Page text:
Today is World Music day. No.. Actually it is Make music day. It originated in France in 1981 it seems. At that point of time one child out of two in their population was trained in one instrument or other. Music had always fascinated me. I tried my hands on it and failed miserably. But it was a journey to remember.
In 1997-1998, the state government had a department called “Jawahar Siruvar Mandram”. In a quarterly leave, they had arranged various art classes for kids to enroll and learn. The classes included Karate, Painting, Mirudhangam, Oyilattam, Karagattam and Flute. My brother usually got busy in holidays. He will be out in the morning by 6 AM to the cricket ground and mostly returned home after I slept. I was always a lonely guy and didn’t have too many friends. So I enrolled in Flute classes. And that was the only sane decision I made in that decade.
The classes were conducted for free. We were given flutes for free. We had classes all day long. My busy brother took time to deliver lunch for me at the classes so that I never had to leave the campus. Since it was free lot of people attended just for the heck of it. After the quarterly leave, they charged us 9 rs per month and only ten percent of the students remained. That is how I was introduced to Carnatic music. To be true, I was not interested in Carnatic music at all. It was too hard. I was not taught to enjoy it but only to follow it. So it became bit hard to appreciate the music. I remember irritating my master asking him to teach me cine songs. That actually gave something for me to flaunt in the school.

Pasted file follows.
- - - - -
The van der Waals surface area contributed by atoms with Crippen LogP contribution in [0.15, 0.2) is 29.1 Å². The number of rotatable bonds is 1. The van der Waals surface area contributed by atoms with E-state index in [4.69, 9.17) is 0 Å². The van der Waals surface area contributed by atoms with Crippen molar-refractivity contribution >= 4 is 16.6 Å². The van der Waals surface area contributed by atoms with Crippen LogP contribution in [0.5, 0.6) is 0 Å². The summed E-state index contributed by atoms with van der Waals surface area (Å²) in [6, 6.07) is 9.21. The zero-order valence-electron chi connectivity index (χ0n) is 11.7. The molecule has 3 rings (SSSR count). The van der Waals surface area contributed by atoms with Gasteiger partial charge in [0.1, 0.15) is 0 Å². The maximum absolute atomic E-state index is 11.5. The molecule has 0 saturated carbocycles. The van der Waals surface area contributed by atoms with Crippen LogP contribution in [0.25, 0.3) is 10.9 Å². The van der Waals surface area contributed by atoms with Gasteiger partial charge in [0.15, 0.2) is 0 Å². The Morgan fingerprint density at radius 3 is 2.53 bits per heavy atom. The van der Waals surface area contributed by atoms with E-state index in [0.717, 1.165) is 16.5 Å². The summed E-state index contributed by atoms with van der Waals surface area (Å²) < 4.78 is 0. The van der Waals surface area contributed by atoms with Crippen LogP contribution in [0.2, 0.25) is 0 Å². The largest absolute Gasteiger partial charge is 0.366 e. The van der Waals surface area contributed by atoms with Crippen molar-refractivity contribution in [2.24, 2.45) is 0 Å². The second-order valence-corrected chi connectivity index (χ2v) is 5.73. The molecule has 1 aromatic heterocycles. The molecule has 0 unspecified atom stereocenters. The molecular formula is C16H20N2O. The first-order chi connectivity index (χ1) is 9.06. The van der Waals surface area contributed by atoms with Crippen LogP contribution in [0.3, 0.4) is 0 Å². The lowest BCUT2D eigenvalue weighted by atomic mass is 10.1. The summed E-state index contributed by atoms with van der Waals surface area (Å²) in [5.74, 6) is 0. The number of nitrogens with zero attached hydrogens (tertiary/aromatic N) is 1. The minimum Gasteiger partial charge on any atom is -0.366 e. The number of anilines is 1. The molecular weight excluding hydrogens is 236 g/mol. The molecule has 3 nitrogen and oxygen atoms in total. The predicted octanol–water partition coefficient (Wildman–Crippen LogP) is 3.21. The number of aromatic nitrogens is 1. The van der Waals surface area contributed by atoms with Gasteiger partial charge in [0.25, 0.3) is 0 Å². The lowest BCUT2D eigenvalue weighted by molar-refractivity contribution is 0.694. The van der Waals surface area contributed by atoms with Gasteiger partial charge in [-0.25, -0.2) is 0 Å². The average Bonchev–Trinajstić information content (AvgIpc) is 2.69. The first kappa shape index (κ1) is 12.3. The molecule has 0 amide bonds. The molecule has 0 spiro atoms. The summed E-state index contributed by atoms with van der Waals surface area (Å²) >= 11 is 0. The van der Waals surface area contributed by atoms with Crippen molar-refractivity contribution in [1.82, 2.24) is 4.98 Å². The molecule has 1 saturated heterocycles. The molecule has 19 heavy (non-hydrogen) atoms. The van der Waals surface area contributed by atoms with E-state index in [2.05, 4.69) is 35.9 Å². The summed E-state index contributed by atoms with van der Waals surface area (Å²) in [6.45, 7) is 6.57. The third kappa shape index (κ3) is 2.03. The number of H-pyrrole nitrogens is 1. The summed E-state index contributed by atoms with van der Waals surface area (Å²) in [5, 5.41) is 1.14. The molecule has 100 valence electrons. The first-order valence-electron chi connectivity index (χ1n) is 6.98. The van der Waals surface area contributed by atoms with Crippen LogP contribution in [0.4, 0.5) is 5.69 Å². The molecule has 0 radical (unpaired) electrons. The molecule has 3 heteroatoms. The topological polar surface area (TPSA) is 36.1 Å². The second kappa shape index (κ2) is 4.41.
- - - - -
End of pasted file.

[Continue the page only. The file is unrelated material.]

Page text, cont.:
Like all good things, I had to end my musical journey too. But I never stopped appreciating music. The master still likes me. I had accompanied him to forests to cut the bamboo and watched him make flutes. It was a surreal experience.
I always wanted to write about Carnatic music. When I came to Chennai, I became friends with Vid Dev, who is a trained carnatic singer. Sometimes she gets carried away when we talk about music oblivious to the fact that I don’t understand half the things she say. I could see that her addiction is music. One drizzling December evening, she took me to a concert in Sivagami Pethatchi Hall in Alwarpet. Truth to be told, I went there because she promised me to buy Kasi Halwa in the canteen. The caterer was Mountbatten Mani Iyer. So I had to go.
The concert gave birth to my novel Sarigamapathani. It was there I had this spark and developed the story in few minutes. While we traveled back in auto, I narrated the entire sequence to Vidhya and she was OK with it. The story initially had no female characters and a different ending. it took three years for that idea to evolve into a novel. Now the novel boasts some of the strong women character I had written and I am happy for them. I have already given it to people to beta read and I am glad that how few female characters stayed with the readers. The concept of the novel is how the characters who are dealing with different problems find peace through music. To me it felt like a brave attempt. Because I didn’t know anything about Music. Thanks to Vidhya who had suggested songs according to the situation and helped in the whole music part of the novel, which is like 99%.
As mentioned in the cover, the book is not ground breaking literature or anything. It is like a good coffee in a rainy day. I shall be sharing more snippets from Sarigamapathani in this space.
Coming back to Make Music day, I can only say this.
endarO mahAnubhAvulu-andariki vandanamulu